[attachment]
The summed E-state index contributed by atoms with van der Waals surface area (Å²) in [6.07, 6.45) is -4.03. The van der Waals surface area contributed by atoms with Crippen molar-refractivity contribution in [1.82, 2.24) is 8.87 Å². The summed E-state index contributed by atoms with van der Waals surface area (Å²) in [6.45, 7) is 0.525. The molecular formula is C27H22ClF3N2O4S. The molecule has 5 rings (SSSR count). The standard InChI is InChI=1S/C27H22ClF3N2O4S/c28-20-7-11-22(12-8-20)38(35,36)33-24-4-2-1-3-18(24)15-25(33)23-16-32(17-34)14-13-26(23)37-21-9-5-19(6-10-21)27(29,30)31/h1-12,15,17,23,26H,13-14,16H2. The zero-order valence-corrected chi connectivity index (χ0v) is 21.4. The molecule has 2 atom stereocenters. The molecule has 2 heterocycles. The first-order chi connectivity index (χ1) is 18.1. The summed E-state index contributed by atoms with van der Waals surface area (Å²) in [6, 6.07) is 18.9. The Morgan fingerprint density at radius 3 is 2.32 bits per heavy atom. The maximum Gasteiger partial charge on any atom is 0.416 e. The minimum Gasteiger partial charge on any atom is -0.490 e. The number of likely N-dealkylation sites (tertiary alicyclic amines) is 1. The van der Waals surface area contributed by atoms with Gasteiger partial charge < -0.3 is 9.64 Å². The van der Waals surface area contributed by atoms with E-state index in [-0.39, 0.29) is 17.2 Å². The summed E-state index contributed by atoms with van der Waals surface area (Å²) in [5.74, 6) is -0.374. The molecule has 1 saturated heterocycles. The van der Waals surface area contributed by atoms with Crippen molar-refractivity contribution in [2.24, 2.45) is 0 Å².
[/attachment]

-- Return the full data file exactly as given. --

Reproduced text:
The summed E-state index contributed by atoms with van der Waals surface area (Å²) in [6.07, 6.45) is -4.03. The van der Waals surface area contributed by atoms with Crippen molar-refractivity contribution in [1.82, 2.24) is 8.87 Å². The summed E-state index contributed by atoms with van der Waals surface area (Å²) in [6.45, 7) is 0.525. The molecular formula is C27H22ClF3N2O4S. The molecule has 5 rings (SSSR count). The standard InChI is InChI=1S/C27H22ClF3N2O4S/c28-20-7-11-22(12-8-20)38(35,36)33-24-4-2-1-3-18(24)15-25(33)23-16-32(17-34)14-13-26(23)37-21-9-5-19(6-10-21)27(29,30)31/h1-12,15,17,23,26H,13-14,16H2. The zero-order valence-corrected chi connectivity index (χ0v) is 21.4. The molecule has 2 atom stereocenters. The molecule has 2 heterocycles. The first-order chi connectivity index (χ1) is 18.1. The summed E-state index contributed by atoms with van der Waals surface area (Å²) in [6, 6.07) is 18.9. The Morgan fingerprint density at radius 3 is 2.32 bits per heavy atom. The maximum Gasteiger partial charge on any atom is 0.416 e. The minimum Gasteiger partial charge on any atom is -0.490 e. The number of likely N-dealkylation sites (tertiary alicyclic amines) is 1. The van der Waals surface area contributed by atoms with Gasteiger partial charge < -0.3 is 9.64 Å². The van der Waals surface area contributed by atoms with E-state index in [-0.39, 0.29) is 17.2 Å². The summed E-state index contributed by atoms with van der Waals surface area (Å²) in [5.74, 6) is -0.374. The molecule has 1 saturated heterocycles. The van der Waals surface area contributed by atoms with Crippen molar-refractivity contribution in [2.24, 2.45) is 0 Å².